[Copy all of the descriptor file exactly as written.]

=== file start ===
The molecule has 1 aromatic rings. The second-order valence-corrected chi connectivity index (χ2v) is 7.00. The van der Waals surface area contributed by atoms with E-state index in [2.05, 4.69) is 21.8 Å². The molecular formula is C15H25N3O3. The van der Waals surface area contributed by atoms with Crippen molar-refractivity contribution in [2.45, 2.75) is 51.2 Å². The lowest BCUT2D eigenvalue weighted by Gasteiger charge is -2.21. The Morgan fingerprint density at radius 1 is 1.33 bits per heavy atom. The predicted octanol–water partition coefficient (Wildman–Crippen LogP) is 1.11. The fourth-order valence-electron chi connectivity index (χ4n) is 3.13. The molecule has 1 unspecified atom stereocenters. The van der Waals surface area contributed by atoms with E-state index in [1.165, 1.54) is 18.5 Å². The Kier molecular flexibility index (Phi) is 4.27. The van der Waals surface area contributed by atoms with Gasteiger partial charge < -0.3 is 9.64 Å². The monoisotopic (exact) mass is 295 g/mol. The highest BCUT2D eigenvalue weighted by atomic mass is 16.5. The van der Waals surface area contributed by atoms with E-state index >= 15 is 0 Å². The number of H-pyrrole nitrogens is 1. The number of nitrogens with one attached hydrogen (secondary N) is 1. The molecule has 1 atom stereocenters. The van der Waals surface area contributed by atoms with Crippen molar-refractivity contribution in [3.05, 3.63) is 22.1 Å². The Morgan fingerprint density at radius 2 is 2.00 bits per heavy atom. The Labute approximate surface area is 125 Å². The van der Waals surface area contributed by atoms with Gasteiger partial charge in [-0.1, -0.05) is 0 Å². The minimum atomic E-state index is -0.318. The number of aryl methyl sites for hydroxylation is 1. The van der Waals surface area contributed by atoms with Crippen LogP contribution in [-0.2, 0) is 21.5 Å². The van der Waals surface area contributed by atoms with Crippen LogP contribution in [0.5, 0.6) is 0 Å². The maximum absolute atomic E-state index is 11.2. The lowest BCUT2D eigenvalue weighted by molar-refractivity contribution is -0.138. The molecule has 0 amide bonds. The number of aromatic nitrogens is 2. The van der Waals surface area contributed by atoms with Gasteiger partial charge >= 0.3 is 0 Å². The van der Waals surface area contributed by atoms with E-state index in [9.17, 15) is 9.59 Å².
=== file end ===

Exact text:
The molecule has 1 aromatic rings. The second-order valence-corrected chi connectivity index (χ2v) is 7.00. The van der Waals surface area contributed by atoms with E-state index in [2.05, 4.69) is 21.8 Å². The molecular formula is C15H25N3O3. The van der Waals surface area contributed by atoms with Crippen molar-refractivity contribution in [2.45, 2.75) is 51.2 Å². The lowest BCUT2D eigenvalue weighted by Gasteiger charge is -2.21. The Morgan fingerprint density at radius 1 is 1.33 bits per heavy atom. The predicted octanol–water partition coefficient (Wildman–Crippen LogP) is 1.11. The fourth-order valence-electron chi connectivity index (χ4n) is 3.13. The molecule has 1 unspecified atom stereocenters. The van der Waals surface area contributed by atoms with E-state index in [1.165, 1.54) is 18.5 Å². The Kier molecular flexibility index (Phi) is 4.27. The van der Waals surface area contributed by atoms with Gasteiger partial charge < -0.3 is 9.64 Å². The monoisotopic (exact) mass is 295 g/mol. The highest BCUT2D eigenvalue weighted by atomic mass is 16.5. The van der Waals surface area contributed by atoms with E-state index >= 15 is 0 Å². The number of H-pyrrole nitrogens is 1. The number of nitrogens with one attached hydrogen (secondary N) is 1. The molecule has 1 atom stereocenters. The van der Waals surface area contributed by atoms with Crippen molar-refractivity contribution in [3.05, 3.63) is 22.1 Å². The Morgan fingerprint density at radius 2 is 2.00 bits per heavy atom. The Labute approximate surface area is 125 Å². The van der Waals surface area contributed by atoms with Gasteiger partial charge in [-0.1, -0.05) is 0 Å². The minimum atomic E-state index is -0.318. The number of aryl methyl sites for hydroxylation is 1. The van der Waals surface area contributed by atoms with Crippen LogP contribution in [-0.2, 0) is 21.5 Å². The van der Waals surface area contributed by atoms with Crippen LogP contribution in [0.5, 0.6) is 0 Å². The maximum absolute atomic E-state index is 11.2. The lowest BCUT2D eigenvalue weighted by molar-refractivity contribution is -0.138. The molecule has 0 amide bonds. The number of aromatic nitrogens is 2. The van der Waals surface area contributed by atoms with Gasteiger partial charge >= 0.3 is 0 Å². The van der Waals surface area contributed by atoms with E-state index in [9.17, 15) is 9.59 Å².